A UK domestic violence researcher and Liverpool Hope University academic has delivered a successful training symposium for legal professionals in the United States.
Dr Emma Katz is a Senior Lecturer in Childhood and Youth at Hope.
She is a world leading expert in domestic violence and has conducted recent research into the harmful effects of ‘coercive control’ - where victims experience a pattern of repeated control and domination from a perpetrator - as well as how parental cyberstalking can have a devastating impact on children and young people.
Last month Dr Katz was an invited guest of the American National Family Violence Law Center, contributing to their newly developed training programme for professionals working in the family courts.
She addressed around 40 child and family investigators (CFIs) and parental responsibility evaluators (PREs) working within the family courts in the state of Colorado.
Dr Katz explains: “At the training, I explained how coercive control works as a form of abuse that enables perpetrators to entrap and dominate partners and children.
“I particularly examined the evidence surrounding male coercive control perpetrators as abusive fathers, the harms they do to their children, and how coercively controlling fathers often also subject their children to physical and emotional abuse and sometimes also sexual abuse.
“Finally, I explored how coercive control perpetrators usually continue to abuse after their partner has separated from them, how little protection there is for children whose coercive-control-perpetrating parent continues to harm them post-separation, and how the family court can act to protect these children by greatly limiting perpetrators’ contact with them or stopping it altogether.”
The training, which took place in December 2021, received excellent feedback from participants. One person, quoted in the Center’s newsletter, described it as “the best program I’ve attended in 41 years of practicing law”. The event organiser, the esteemed George Washington University law professor Joan Meier, described Dr Katz’s contribution as “powerful, clear, credible, and relevant”.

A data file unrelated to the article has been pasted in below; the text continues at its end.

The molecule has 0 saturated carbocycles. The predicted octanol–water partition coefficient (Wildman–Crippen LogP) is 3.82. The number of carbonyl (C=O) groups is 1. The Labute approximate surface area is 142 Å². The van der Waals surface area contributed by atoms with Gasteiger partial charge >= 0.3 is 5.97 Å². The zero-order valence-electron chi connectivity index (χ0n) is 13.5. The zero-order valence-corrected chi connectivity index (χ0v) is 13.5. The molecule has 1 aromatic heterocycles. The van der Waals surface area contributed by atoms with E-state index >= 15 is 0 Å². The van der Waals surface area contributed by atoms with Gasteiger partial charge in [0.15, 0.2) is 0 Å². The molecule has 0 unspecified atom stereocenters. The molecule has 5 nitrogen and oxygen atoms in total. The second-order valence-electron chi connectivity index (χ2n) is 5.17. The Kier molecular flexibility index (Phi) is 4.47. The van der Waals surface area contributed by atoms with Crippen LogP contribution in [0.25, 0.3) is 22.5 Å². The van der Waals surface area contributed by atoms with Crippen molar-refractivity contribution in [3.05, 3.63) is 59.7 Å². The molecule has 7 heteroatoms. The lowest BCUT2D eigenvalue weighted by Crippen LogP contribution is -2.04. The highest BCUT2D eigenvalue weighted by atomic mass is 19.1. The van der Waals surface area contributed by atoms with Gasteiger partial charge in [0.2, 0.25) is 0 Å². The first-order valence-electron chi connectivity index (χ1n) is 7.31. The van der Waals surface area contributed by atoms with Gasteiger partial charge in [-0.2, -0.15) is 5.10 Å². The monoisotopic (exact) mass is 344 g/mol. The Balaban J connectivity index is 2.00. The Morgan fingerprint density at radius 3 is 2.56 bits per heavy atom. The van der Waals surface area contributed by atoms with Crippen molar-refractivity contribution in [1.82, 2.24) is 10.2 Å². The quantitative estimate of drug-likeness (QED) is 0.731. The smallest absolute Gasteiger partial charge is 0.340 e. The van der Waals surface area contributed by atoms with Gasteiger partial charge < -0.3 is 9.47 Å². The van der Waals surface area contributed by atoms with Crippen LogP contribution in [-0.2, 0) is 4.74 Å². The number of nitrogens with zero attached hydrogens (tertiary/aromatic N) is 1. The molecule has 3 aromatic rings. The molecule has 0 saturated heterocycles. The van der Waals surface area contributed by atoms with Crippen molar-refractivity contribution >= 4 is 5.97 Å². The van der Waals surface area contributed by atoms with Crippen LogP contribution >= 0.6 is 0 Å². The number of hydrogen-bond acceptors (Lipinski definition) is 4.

There are now plans for Dr Katz to be a staple part of the programme as it is rolled out to further US states in the near-future.
In November last year, Dr Katz argued that not enough is being done to protect the young victims of harmful parental cyberstalking.
Her study, published in the Journal of Gender-Based Violence, examined how ‘coercive control’ perpetrators - predominantly male - can stalk ex-partners in the digital world, using everything from social media to WhatsApp, following their partners attempting to escape from them by ending their marriage or relationship.
And Dr Katz said these control-obsessed fathers are also using tech to stalk youngsters - yet children are not always being recognised as victims or given the support they need.
She said: “Technology-facilitated abuse and stalking needs to be taken much more seriously as a crime. It’s part of a pattern of harmful behaviour which a perpetrator has typically been committing for years.
“And through the use of things like social media, the victims of domestic abuse and stalking - both adults and children - are living in constant fear and are subjected to intrusive surveillance.
“Relationships with children are being weaponised by abusive fathers in order to continue their campaigns of abuse, and police forces and family courts need to be awake to the dangers.”
The research saw Dr Katz and colleagues from the University of Lapland, Finland, analysing dozens of stalking cases dealt with by district courts in Finland between 2014 and 2017.
The researchers found stalkers used technology to be ‘omnipresent’, sparking ‘continual fear’ in both adult and child victims. The research uncovered cases where the perpetrator had systematically demolished a woman’s reputation on social media, while all the while presenting himself as the ‘good’ father.
In seven cases it was mentioned that the perpetrator had installed spy software in a woman’s or child’s mobile phone, affixed a spy device to a woman’s car, or used or threatened to use GPS data in tracking the woman and/or children.
Just 8 of 139 cases dealt with in the Finnish courts over a three year period comprised a female stalker and a male victim - in 131 out of 139 cases the stalker was male.
And, overall, the children were recognised by courts as an ‘injured party’ in only 13 of the 131 cases involving a male stalker.
The cyber harassment involved threats of violence and death, intrusive and obsessive fatherhood, as well as disparaging and insulting remarks about an ex-partner’s motherhood or womanhood.
The work concludes that ‘children’s exposure and vulnerability to fathers’, or father figures’, technologically-facilitated stalking of their mothers must be more widely recognised.’